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Midnight Madness Report: Tokyo Tribe

tokyo-tribe

TIFF

In Tokyo, the gangs prove their might with baseball bats, rhinestone-decaled guns—and the power of song. Rap songs, to be specific. Director Sion Sono won last year’s Midnight Madness People’s Choices Award for Why Don’t You Play in Hell?—a bloody film-about-making-a-film that follows a ridiculous gang leader who produces a ridiculous movie about a ridiculous gang war—and Tokyo Tribe is no less gruesome. Or ridiculous.

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Tokyo is ruled by a series of tribes, each with their own vibe. During an extended musical sequence at the beginning of the film, the various leaders introduce their clans: most of them dig violence and prestige, except the dorky-cool Masashino tribe, who defer to the quainter principles of peace and love. The gangs co-exist in relative calm, until Mera, the g-stringed leader of the Wu-Ronz, takes out a vendetta against Kai, a squeaky-clean Masa kid who prefers giving thumbs ups to death blows. (Though he soon proves himself with a baseball bat.) Also in the mix are Buppa, Mera’s Elvis-esque cannibal father, and the virgin daughter of the High Priest, who also happens to be very adept at high kicks.

To capture an authentic rap-battle feel, Sono cast real-life musicians and street performers, who freestyle their way through the action. (There’s even a DJ on the final battlefield.) Tokyo Tribe is very much a musical, but Broadway-haters should not be put off: within the absurd context of Sono’s imagination, the songs just add a catchy extra layer of insanity.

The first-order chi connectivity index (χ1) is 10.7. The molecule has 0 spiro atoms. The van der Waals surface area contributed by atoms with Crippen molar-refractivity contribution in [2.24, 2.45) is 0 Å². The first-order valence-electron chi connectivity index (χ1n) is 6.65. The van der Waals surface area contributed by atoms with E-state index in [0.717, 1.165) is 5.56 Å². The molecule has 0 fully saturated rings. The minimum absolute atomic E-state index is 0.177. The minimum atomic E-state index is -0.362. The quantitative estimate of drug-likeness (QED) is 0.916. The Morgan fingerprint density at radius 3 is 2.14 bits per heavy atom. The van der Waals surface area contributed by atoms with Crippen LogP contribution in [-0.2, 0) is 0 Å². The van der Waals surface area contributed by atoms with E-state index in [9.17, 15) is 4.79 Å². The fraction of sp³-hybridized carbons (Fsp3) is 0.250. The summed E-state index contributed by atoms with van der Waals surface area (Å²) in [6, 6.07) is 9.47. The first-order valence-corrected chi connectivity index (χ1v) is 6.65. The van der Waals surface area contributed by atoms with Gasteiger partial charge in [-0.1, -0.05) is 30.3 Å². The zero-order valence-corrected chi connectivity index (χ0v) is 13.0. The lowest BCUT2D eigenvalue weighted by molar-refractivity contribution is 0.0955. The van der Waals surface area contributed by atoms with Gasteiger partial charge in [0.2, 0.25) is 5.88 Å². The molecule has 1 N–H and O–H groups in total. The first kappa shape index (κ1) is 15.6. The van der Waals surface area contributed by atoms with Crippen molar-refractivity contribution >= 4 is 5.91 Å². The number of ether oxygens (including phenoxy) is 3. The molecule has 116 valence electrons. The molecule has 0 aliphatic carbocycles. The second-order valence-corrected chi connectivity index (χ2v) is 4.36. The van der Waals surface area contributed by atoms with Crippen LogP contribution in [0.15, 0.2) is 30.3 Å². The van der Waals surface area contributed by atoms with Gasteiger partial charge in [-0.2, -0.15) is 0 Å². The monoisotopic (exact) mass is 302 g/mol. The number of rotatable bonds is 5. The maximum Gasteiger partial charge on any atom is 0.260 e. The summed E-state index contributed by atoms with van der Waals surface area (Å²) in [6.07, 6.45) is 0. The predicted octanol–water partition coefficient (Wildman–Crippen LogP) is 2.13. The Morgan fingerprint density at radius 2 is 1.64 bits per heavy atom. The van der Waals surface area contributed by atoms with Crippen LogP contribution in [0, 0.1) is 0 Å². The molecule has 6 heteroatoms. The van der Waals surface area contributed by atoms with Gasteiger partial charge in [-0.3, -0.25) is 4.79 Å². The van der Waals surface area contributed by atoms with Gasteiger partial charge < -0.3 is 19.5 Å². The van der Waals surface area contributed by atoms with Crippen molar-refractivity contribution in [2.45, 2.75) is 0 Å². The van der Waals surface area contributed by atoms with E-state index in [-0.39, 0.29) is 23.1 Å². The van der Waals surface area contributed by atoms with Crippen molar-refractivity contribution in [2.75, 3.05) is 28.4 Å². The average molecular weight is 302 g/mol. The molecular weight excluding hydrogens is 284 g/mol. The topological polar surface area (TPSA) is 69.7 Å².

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During the Q&A following the film, Sono explained that he found a lot of his cast through YouTube, including Young Dais, the Japanese rapper who plays Kai. Young Dais, who was present at last night’s screening, said he was excited to be following in the footsteps of rappers-turned-movie-stars like Will Smith, and even sang a few lines of Drake’s “Started from the Bottom” to pump up the crowd before the film. It worked.

And considering that Sono is back at the Festival with such an ambitious project so soon after Why Don’t You Play in Hell?, TIFF Midnight Madness programmer Colin Geddes wanted to know: “How long did it take you to make this film?” To which Sono responded, “Not too long.” Apparently his next feature is a sci-fi monster movie—which he’s already finished shooting—and he’ll be completing five more films in the coming year.

Click here for more information on TIFF’s Midnight Madness program or to purchase tickets

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